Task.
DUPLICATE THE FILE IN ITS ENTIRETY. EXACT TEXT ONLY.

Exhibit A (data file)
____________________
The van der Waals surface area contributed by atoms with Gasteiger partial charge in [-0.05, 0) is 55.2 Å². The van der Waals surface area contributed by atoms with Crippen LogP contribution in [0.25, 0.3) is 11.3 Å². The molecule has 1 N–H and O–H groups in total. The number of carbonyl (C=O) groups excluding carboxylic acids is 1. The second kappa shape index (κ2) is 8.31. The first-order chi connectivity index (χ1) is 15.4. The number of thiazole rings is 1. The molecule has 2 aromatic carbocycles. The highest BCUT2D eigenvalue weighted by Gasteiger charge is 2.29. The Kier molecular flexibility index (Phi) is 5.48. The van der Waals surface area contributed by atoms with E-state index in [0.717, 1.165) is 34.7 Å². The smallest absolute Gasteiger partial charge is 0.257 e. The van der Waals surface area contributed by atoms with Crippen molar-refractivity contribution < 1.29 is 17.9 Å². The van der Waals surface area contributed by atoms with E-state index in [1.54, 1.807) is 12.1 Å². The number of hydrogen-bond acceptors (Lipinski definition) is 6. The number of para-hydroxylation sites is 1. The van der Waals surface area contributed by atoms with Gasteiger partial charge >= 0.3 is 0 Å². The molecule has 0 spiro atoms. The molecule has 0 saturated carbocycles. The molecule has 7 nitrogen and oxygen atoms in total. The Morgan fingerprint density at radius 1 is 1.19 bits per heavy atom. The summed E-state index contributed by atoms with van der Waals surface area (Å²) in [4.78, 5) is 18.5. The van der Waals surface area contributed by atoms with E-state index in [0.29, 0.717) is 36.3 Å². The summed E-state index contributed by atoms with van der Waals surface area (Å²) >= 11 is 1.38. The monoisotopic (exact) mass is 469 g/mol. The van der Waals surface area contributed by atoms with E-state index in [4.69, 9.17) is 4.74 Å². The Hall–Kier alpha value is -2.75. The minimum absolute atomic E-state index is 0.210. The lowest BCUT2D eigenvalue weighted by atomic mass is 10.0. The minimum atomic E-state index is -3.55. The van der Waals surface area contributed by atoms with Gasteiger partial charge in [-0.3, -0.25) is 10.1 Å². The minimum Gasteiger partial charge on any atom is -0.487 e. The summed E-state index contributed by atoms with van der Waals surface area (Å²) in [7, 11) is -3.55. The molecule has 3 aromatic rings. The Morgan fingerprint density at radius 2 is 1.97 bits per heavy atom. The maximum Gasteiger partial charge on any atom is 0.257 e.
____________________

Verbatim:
The van der Waals surface area contributed by atoms with Gasteiger partial charge in [-0.05, 0) is 55.2 Å². The van der Waals surface area contributed by atoms with Crippen LogP contribution in [0.25, 0.3) is 11.3 Å². The molecule has 1 N–H and O–H groups in total. The number of carbonyl (C=O) groups excluding carboxylic acids is 1. The second kappa shape index (κ2) is 8.31. The first-order chi connectivity index (χ1) is 15.4. The number of thiazole rings is 1. The molecule has 2 aromatic carbocycles. The highest BCUT2D eigenvalue weighted by Gasteiger charge is 2.29. The Kier molecular flexibility index (Phi) is 5.48. The van der Waals surface area contributed by atoms with E-state index in [0.717, 1.165) is 34.7 Å². The smallest absolute Gasteiger partial charge is 0.257 e. The van der Waals surface area contributed by atoms with Crippen molar-refractivity contribution < 1.29 is 17.9 Å². The van der Waals surface area contributed by atoms with E-state index in [1.54, 1.807) is 12.1 Å². The number of hydrogen-bond acceptors (Lipinski definition) is 6. The number of para-hydroxylation sites is 1. The van der Waals surface area contributed by atoms with Gasteiger partial charge >= 0.3 is 0 Å². The molecule has 0 spiro atoms. The molecule has 0 saturated carbocycles. The molecule has 7 nitrogen and oxygen atoms in total. The Morgan fingerprint density at radius 1 is 1.19 bits per heavy atom. The summed E-state index contributed by atoms with van der Waals surface area (Å²) in [4.78, 5) is 18.5. The van der Waals surface area contributed by atoms with E-state index in [0.29, 0.717) is 36.3 Å². The summed E-state index contributed by atoms with van der Waals surface area (Å²) >= 11 is 1.38. The monoisotopic (exact) mass is 469 g/mol. The van der Waals surface area contributed by atoms with E-state index in [4.69, 9.17) is 4.74 Å². The Hall–Kier alpha value is -2.75. The minimum absolute atomic E-state index is 0.210. The lowest BCUT2D eigenvalue weighted by atomic mass is 10.0. The minimum atomic E-state index is -3.55. The van der Waals surface area contributed by atoms with Gasteiger partial charge in [-0.3, -0.25) is 10.1 Å². The minimum Gasteiger partial charge on any atom is -0.487 e. The summed E-state index contributed by atoms with van der Waals surface area (Å²) in [7, 11) is -3.55. The molecule has 3 aromatic rings. The Morgan fingerprint density at radius 2 is 1.97 bits per heavy atom. The maximum Gasteiger partial charge on any atom is 0.257 e.